Haiti: Food for Peace Aims to Alleviate Hunger


"There are times I would give my remaining 10 gourds to my children, then go to church all day and tell myself I was fasting; it helped me cope with the hunger."


Those are the heart-wrenching words of Belmise Petit, a 50-year-old mother of six who is one of beneficiaries of the Food for Peace-USAID food voucher program. Belmise doesn't have steady work – her severe arthritis pain makes it impossible for her to continue earning an income by doing laundry work. Yet, she alone is the sole provider for the household and she struggles to find food for herself and her children.


"One day," she recalls, "I was feeling desperate, the children were hungry and I had nothing to give them. I resigned myself to go begging by the mayor's office. There was a lot of commotion when I got there. I went inside to see what it was about. I met a young lady who asked me if I was there to register for theprogram.I did not know what she meant. She went on to explain to me what it was about. I could not believe my ears. I felt like the sky thought God must have listened to my prayers and guided my feet there today. "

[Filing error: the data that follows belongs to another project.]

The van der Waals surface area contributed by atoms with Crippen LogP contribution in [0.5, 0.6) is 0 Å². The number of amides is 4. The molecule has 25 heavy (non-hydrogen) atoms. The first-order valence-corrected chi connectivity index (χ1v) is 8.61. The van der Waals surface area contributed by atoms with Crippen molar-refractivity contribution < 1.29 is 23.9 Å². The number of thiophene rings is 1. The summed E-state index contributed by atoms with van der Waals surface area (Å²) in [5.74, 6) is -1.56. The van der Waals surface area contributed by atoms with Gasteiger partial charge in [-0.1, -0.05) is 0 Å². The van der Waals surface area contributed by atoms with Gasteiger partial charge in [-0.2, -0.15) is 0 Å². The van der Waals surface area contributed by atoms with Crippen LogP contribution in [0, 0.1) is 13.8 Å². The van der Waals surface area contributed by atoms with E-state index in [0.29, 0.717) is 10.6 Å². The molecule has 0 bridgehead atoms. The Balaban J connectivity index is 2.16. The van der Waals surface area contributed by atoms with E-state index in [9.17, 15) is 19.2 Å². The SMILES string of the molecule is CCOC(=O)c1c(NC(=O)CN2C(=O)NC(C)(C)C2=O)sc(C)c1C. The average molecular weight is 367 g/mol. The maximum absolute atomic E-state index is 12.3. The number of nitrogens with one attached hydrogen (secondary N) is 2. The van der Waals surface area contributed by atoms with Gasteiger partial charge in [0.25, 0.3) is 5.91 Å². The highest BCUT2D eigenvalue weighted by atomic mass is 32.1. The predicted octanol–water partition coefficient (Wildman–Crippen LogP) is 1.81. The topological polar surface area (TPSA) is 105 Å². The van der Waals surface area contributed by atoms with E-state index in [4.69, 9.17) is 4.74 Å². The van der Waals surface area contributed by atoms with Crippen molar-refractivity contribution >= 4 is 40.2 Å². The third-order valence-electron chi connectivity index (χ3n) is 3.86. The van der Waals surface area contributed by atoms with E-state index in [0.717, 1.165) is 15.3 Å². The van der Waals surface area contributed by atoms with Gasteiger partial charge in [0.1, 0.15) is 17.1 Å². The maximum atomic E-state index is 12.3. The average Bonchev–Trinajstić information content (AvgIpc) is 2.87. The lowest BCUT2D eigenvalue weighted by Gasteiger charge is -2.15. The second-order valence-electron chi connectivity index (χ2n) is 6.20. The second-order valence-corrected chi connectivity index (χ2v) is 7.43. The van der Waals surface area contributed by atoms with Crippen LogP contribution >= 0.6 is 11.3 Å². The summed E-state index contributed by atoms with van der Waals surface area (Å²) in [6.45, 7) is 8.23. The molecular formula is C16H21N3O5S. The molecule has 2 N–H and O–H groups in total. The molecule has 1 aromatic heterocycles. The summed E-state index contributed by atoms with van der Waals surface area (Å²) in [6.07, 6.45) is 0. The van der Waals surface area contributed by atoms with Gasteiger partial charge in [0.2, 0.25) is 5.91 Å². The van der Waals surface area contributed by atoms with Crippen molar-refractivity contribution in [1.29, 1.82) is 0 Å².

The Food for Peace-USAID food voucher program, implemented by CARE, helps meet the needs of the poorest of the poor by them providing electronic vouchers redeemable for food. Beneficiaries exchange the vouchers with merchants to obtain nutritionally-balanced foods. The program serves to not only provide healthy foods for participants but also allows beneficiaries to use whatever earn they do earn to on additional food and/or sustainable food sources, such as the purchase of livestock or land.

In the first phase of the project, 12,000 beneficiaries were served in nine communities; 5,708 families in five more communities are being served in the second phase.


Haiti: Food for Peace Aims to Alleviate Hunger image 2
© 2013 CARE

Belmise now can go to the grocery store once a month. She uses her electronic voucher to buy items, such as rice, beans and cornmeal to feed her family, including her two grandchildren from her eldest daughter. Belmise also helps her neighbor, who's also struggling, but unlike Belmise, wasn't nominated to participate in the program. "We do what we can to help each other; she lives so close to me, I could never eat while knowing she's hungry."


When asked what she will do at the end of the six month project, she replies, "I pray to God every day for the responsible of this program. I ask him to cover them with blessings so they can continue to help us."